Communities in Schools
A mentor plays cards with a student at Snowdon Elementary School in the Cheney school district.
If you've read this week's story
on the high number of homeless students you may be thinking, "That's rough, but what can I do to help?"
Communities in Schools, the organization that connects community organizations to local schools, has spent years answering that question.
"I’ve worked in non-profits for 12 years," says Alise Mnati
, Communities in Schools' program quality director. "I’ve never seen it this bad."
Fortunately, there's a way that you can actually make a difference. (They've studied it and everything.)
"We know that programs don’t help kids stay in school," Mnati says. "What helps kids stay in school is a positive adult role model."
Communities in Schools has a simple proposal: Become a student mentor. Spend an hour every school week — just 36 hours in the year — meeting with one at-risk student during lunch. In a sense, the job of a mentor is to be the student's coach, supporter and motivator.
Some mentors just talk with their students. Others will play computer games with their students. One mentor built a birdhouse for his student, and they painted it together. Another built a model train. One kid likes mystery novels. His mentor would buy mystery novels and they'd read them together, in a sort of two-person book club.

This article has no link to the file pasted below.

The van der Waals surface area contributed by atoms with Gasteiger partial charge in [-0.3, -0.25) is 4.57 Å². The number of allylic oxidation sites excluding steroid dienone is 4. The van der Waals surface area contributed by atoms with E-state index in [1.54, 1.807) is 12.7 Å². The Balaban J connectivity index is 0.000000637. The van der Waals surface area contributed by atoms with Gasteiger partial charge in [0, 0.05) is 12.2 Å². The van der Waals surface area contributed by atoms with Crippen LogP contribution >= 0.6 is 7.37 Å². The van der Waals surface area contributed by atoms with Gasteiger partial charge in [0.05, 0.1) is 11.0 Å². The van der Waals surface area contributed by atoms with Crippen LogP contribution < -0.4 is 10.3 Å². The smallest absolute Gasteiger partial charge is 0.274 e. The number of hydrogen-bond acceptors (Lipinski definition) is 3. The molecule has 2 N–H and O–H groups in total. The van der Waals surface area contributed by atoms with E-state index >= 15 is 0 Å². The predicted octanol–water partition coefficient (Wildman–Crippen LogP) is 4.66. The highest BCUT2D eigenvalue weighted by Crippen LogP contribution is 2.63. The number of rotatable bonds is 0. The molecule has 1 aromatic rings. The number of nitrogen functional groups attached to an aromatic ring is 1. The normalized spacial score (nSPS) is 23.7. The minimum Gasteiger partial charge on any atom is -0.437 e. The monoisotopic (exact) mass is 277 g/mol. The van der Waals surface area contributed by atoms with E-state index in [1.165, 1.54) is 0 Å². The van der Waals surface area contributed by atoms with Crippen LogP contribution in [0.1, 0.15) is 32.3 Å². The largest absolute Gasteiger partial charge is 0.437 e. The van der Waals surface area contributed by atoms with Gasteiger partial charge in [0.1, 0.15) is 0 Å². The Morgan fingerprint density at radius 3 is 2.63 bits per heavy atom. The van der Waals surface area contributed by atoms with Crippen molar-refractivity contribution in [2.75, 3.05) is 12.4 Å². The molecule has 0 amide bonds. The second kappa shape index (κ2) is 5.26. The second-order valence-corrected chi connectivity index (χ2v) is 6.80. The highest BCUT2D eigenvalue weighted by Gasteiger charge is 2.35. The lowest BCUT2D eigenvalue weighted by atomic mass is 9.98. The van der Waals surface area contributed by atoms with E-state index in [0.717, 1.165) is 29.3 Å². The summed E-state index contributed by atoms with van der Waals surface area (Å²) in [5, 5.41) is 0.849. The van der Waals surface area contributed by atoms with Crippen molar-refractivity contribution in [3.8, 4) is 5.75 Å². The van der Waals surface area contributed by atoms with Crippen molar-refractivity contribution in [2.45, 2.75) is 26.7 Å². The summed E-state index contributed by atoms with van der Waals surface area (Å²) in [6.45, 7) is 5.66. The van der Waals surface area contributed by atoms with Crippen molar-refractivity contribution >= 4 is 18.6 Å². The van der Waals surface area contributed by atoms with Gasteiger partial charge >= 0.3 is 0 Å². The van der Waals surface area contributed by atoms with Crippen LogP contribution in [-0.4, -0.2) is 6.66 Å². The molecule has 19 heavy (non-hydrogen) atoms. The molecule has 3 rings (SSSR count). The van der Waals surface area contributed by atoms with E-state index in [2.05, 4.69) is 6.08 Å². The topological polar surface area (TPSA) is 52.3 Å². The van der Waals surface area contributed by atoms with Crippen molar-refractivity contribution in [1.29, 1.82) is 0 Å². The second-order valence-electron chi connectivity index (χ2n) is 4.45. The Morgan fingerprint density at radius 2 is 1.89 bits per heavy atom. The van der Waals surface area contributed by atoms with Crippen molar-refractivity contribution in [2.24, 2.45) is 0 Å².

At first, Mnati says, communication between mentor and student can be awkward.
"There are lots of examples of kids who were really shy and wouldn’t talk," Mnati says. "Every adult in their life has let them down. They’re testing you. Are you really going to stick with me? Are you going to stick with me every week?"
But with time, the children begin to trust. Silence and patience can build trust.
"Those kids have absolutely blossomed," Mnati says. "Now they’re talking all the time."
Students who struggle to attend school almost always
make sure to show up on the day that their mentor arrives.
And Mnati doesn't just have anecdotal evidence that the mentoring works. She has stats. Despite these being the most high-risk students, most students show real signs of improvement.
- 83 percent met one or more academic goals
- 73 percent showed improved attendance
- 84 percent improved in reading
- 86 percent improved in math
- 87 percent showed behavioral improvements.
Mnati says several churches and businesses have already partnered with Communities in Schools' mentoring program. Costco mentors 20 students. Life Center
mentors 50. And First Presbyterian mentors 20 Roosevelt Elementary students.
The commitment, officially, is only a year. But in many cases, the mentors sign up again and again. Even if their students transfer schools, they drive across town to continue mentoring them. They stand on the sidelines during football games and cheer on their students.
"The thing is, they fall in love with them," Mnati says. "Now the mentors, they’ll tell me, 'I’m going to be in the audience when my kid walks across the stage and graduates.'"
Find out how to get involved mentoring a Spokane or Cheney student here